About Our Work & STRLDi

Ms Sheila Damodaran, MD & Lead Consultant


I work with leaders of sectoral, national, and regional platforms as a strategy development consultant to develop the confidence and habits that would make a systemic impact on growing their nations and economies. My practice now spans 26 years. For my milestones, click here.


I am a subject matter trainer on the five disciplines of The Fifth Discipline, made popular by Dr. Peter Senge in his landmark publication, The Art and Practice of Learning Organisations. I have a management degree from the National University of Singapore with a specialty in Banking Finance and a personal deep interest in the sciences and enjoy the arts, and three decades of executive and leadership experiences both within the private and public sectors in Singapore, including setting up two separate organizations in Botswana.

I hold professional qualifications from the Civil Service College of Singapore in the field of The Fifth Discipline, the only one of its kind in the world.  I graduated from the program in 2000 while also acting as a teaching aide to my peers. I am currently the Principal and Lead Consultant of Systems Thinking Leadership Development Institution (STLDi), an organization that I am developing in Botswana that undertakes global works in the field.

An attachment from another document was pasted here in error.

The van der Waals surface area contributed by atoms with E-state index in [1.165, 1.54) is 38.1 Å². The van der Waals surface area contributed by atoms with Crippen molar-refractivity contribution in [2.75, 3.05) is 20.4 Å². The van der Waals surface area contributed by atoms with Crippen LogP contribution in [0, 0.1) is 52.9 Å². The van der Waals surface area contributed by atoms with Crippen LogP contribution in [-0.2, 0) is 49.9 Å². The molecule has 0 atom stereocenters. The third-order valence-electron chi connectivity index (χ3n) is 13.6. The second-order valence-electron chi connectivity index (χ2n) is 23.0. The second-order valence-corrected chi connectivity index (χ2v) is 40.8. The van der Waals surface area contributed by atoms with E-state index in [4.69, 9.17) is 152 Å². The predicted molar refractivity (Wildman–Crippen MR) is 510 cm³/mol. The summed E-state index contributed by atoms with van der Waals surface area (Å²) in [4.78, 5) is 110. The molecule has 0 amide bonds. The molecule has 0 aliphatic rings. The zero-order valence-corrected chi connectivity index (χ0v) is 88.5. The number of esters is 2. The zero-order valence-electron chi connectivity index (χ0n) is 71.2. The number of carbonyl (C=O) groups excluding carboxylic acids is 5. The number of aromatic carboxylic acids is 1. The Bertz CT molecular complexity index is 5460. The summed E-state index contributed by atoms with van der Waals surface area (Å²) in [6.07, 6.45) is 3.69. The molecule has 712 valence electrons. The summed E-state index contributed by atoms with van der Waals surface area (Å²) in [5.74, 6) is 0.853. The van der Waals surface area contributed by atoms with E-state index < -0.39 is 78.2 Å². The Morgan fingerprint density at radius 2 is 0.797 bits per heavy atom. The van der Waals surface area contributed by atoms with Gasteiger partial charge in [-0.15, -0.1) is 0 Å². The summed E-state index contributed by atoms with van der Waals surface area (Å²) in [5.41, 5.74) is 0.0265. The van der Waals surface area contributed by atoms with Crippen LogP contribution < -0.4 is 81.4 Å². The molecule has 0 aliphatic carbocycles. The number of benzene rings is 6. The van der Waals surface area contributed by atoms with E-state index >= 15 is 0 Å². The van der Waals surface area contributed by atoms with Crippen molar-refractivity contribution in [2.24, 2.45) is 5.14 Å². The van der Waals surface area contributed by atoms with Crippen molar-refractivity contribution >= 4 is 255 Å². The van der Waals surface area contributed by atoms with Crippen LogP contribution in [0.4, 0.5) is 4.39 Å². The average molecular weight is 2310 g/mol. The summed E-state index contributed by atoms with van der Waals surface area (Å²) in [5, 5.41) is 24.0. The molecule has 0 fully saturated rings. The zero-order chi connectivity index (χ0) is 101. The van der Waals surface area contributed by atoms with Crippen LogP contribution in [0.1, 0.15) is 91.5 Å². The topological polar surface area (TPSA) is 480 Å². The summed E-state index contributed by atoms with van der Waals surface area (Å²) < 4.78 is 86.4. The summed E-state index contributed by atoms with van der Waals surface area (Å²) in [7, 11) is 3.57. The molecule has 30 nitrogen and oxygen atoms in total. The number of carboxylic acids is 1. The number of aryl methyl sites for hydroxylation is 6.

I have so far offered training close to 3,000 senior personnel worldwide across central and local governments as well as the private sector and in the case of the Government of Botswana offered support in their efforts to develop national strategies for systemic impact.


My methodology adheres to the principles of the five disciplines.  I then embark on a co-discovery journey with my clients uncovering systemic causalities that underlie their realities. The entry point to the works is resistant issues and then we work our way to uncover the iceberg through the discipline of Systems Thinking. Recognizing these structures better allows the client to decide on strategies for a systemic impact.  These are strategies that shape actions to allow us to turn their persistent situations around.